Another obvious safety aspect is to choose the right conditions, so I’m choosing wind and tides which reduce risk and avoid overly gusty conditions to reduce breakage risk. I also avoid crazy actions in the chop, so take care to sail up and down waves rather than let the boat slam down. If more of us go out it’s fun to go out in stronger conditions, and generally if I had a newer boat I’d push it much more 🙂
We’re super lucky in Swanage to have a National Coastwatch station looking over us and I’m very grateful to have them there. There’s an RNLI station next door also overlooking the bay, but obviously no sailor wants to cause a call out.
My two hour session yesterday looked like this:
this was my first GPS tracking test, winds were light and I covered about nine miles.
It’s curious how shallow the downwind angles are and it looks like I might be beating better on starboard than port, it gives me more ideas for things to work on. I need to get better at working with wind shifts and choosing the right angles downwind. And I’ve started in earnest with off water fitness.
Frostbite sailing continues and I’m choosing windows between the storms to get out. It’s interesting to see how different the bay is at this time of year, days of persistent wind lead to curious wave patterns, some good for surfing, others not. It reminds me of school physics lessons exploring wave interference but now actually sailing through it.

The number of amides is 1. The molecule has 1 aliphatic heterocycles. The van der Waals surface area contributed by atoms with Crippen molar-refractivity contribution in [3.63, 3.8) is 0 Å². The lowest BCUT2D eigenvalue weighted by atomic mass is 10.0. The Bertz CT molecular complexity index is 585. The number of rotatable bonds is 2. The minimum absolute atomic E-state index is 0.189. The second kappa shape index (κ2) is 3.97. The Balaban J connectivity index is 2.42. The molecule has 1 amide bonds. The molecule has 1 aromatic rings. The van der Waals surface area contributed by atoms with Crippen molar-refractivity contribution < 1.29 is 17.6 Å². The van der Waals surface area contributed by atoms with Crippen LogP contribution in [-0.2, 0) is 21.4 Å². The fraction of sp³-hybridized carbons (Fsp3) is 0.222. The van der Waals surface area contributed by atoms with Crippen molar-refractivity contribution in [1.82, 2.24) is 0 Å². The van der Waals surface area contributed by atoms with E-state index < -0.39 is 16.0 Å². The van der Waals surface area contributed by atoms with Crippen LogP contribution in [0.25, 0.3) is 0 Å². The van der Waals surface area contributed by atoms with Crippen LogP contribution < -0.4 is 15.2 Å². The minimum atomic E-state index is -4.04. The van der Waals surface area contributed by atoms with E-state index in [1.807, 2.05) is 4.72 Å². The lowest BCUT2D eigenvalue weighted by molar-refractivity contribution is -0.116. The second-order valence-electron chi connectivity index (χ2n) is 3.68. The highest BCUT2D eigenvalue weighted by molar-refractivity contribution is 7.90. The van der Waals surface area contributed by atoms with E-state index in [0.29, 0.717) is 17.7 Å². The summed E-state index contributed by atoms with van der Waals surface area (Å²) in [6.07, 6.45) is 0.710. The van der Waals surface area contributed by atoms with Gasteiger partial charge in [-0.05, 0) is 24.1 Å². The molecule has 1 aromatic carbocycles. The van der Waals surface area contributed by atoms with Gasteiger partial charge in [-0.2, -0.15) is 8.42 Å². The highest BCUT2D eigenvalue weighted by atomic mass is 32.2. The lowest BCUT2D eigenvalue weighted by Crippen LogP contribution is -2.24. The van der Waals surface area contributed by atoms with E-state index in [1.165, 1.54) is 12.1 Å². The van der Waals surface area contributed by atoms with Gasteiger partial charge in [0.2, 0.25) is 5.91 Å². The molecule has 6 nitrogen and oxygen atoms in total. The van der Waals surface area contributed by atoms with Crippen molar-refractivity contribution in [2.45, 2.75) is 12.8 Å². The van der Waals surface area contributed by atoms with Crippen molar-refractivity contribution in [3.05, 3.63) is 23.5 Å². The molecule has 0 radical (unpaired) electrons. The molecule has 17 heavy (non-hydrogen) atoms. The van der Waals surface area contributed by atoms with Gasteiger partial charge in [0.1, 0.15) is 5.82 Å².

I’m paying most attention to downwind sailing now and trying to make the most of waves. Upwind seems to have a good routine now.
I’m now much preferring the wetsuit gear over a drysuit. It is surprisingly warm and comfy on the boat.
I’ve had my drysuit repaired and bought some new Rooster kit in preparation for the cold, also being a wiser and more cautious sailor I went for a red spray top and red buoyancy aid. It would be foolish not be visible.
Rooster’s layers system is terrific and I’m also using the gear for sea swimming. It’s a significant upgrade over my old now falling apart wetsuit and tired Gill PolyPro™ base layer. I truly love the Rooster Thermoflex and PolyPro™ layers.
My last weeks of sailing have all been about practising; the beat, gybing, spinnaker work, tacking and generally making the boat go! On my own – since it’s an old boat – , I only go out in force 3-4 which is fine to practise at slower more controlled speeds, though it’s fun to push it a bit when more of us go out.
The video above was in slightly breezier conditions. I’m discovering that the key to making it work in stronger winds is (simply and not surprisingly) to keep the boat dead flat and well trimmed at all times, and convert the wind energy to boat speed as quickly as possible. The faster the boat, the more stable and easier to keep upright, you just have to go with it. Any heel slows the boat considerably adding more pressure to the rig.
Gybing seems easier at higher speeds – broad reach to broad reach – but it takes concentration to c0ordinate properly. After a while on the water, if I’m tired that’s where it fails.
I’m also finding that clothing is super important in being and feeling connected to the boat. I was wearing Rooster hiking pads in the session above which reduced my connection the boat and made me more unstable downwind. I’ll give them another go but perhaps the Vareo doesn’t need them, the boat isn’t really uncomfortable.
Something’s working anyway, I’m pointing better, keeping the boat flatter, sailing faster and managing higher winds more easily. 🙂